Our dog was born on a Korean dog meat farm. It’s an unexpectedly handy conversation-starter, particularly since Roxi has grown into such an intelligent and gentle family companion: “They were gonna eat her!”
I’d never expected to live with a dog that had crossed the Pacific in her first six months thanks to an amazing rescue organization, Saving Great Animals of Seattle. They work with groups getting Jindos and other dogs off of meat farms. Over 2 million dogs a year die in South Korea because of the meat trade, and rescue efforts are hampered by the stigma associated with meat farm dogs, so they have a low chance of being adopted in South Korea.
I’ve got a lot more to learn about this topic before writing more, so let me today just emphasize that, at least in our case, Jindos are an incredibly resilient breed that can overcome traumatic circumstances and transform into beautiful, loving, peaceful family dogs. I’ve had the pleasure of living with a lot of breeds of dogs over the years, from Pit Bulls to Pyrenees, Chihuahuas to Border Collies, Airedales to Great Danes. And let me tell you, Jindos have style.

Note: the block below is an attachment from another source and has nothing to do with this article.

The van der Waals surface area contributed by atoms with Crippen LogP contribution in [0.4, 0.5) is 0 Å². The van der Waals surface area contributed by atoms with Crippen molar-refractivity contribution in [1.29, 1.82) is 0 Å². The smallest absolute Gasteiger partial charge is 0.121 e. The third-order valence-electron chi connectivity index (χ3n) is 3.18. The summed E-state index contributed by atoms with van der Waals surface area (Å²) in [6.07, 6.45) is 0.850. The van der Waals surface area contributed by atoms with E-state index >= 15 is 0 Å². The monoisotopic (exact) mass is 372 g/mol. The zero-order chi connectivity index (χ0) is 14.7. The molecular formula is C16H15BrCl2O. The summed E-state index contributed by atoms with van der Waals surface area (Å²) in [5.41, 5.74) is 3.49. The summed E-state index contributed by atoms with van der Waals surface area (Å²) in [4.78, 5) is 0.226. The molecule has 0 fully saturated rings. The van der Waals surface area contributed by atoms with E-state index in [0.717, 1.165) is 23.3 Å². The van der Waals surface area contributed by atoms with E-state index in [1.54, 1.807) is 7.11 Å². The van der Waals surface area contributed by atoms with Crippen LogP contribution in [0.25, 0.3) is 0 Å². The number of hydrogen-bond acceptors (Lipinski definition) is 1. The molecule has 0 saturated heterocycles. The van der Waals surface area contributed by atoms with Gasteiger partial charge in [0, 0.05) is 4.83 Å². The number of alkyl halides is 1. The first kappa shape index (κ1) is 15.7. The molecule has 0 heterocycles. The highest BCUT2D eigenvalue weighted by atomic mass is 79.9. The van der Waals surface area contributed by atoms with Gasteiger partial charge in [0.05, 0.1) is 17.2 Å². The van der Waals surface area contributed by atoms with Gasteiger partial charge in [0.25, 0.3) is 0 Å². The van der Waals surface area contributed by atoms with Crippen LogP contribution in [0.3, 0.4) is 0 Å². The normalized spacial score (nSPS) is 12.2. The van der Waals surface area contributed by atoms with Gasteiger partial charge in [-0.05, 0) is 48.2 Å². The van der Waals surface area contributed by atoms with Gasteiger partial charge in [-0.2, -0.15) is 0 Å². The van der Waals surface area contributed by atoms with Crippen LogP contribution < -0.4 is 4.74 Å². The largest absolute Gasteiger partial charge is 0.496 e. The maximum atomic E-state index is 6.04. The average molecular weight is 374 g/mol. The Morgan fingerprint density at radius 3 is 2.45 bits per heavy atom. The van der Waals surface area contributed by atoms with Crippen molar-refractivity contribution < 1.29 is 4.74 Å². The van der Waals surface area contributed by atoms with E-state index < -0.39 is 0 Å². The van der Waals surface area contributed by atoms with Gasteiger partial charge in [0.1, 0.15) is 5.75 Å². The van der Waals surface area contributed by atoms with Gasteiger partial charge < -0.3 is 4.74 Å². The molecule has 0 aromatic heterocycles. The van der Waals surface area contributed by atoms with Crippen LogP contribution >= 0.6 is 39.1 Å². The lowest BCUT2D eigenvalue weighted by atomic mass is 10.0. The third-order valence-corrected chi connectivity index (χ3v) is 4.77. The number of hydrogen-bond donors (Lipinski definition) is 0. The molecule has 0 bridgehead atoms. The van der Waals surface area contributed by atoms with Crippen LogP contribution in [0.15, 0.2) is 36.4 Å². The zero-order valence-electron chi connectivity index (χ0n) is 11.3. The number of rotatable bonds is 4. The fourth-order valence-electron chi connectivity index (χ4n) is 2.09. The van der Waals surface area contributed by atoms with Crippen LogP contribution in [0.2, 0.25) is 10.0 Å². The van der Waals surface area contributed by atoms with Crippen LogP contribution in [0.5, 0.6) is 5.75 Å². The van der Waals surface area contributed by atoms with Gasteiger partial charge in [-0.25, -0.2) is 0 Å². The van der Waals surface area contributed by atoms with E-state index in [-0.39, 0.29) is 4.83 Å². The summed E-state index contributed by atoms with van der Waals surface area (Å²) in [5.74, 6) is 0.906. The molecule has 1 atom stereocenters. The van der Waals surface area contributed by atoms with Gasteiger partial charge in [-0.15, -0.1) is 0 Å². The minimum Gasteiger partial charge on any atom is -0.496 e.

Roxi is quite the homebody these days. She seems quite grateful for her life, and seems to understand how precious a thing it is to lay on a bed all day, instead of being raised as food. She’s got stories she could tell. You can see it in her eyes.